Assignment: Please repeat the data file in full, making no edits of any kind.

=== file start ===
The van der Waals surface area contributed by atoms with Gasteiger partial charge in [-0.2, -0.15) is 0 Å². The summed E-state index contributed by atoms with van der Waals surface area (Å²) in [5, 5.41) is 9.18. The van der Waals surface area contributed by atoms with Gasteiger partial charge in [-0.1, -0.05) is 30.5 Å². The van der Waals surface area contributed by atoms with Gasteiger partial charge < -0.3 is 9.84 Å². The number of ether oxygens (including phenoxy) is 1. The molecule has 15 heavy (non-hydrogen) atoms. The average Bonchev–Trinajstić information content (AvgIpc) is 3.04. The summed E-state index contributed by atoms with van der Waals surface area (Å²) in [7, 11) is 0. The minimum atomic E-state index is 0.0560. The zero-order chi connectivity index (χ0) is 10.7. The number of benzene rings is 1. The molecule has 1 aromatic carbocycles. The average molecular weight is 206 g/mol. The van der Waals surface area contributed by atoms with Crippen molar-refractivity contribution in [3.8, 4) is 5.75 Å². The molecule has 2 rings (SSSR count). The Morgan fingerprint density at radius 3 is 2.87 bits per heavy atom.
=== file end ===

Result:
The van der Waals surface area contributed by atoms with Gasteiger partial charge in [-0.2, -0.15) is 0 Å². The summed E-state index contributed by atoms with van der Waals surface area (Å²) in [5, 5.41) is 9.18. The van der Waals surface area contributed by atoms with Gasteiger partial charge in [-0.1, -0.05) is 30.5 Å². The van der Waals surface area contributed by atoms with Gasteiger partial charge < -0.3 is 9.84 Å². The number of ether oxygens (including phenoxy) is 1. The molecule has 15 heavy (non-hydrogen) atoms. The average Bonchev–Trinajstić information content (AvgIpc) is 3.04. The summed E-state index contributed by atoms with van der Waals surface area (Å²) in [7, 11) is 0. The minimum atomic E-state index is 0.0560. The zero-order chi connectivity index (χ0) is 10.7. The number of benzene rings is 1. The molecule has 1 aromatic carbocycles. The average molecular weight is 206 g/mol. The van der Waals surface area contributed by atoms with Crippen molar-refractivity contribution in [3.8, 4) is 5.75 Å². The molecule has 2 rings (SSSR count). The Morgan fingerprint density at radius 3 is 2.87 bits per heavy atom.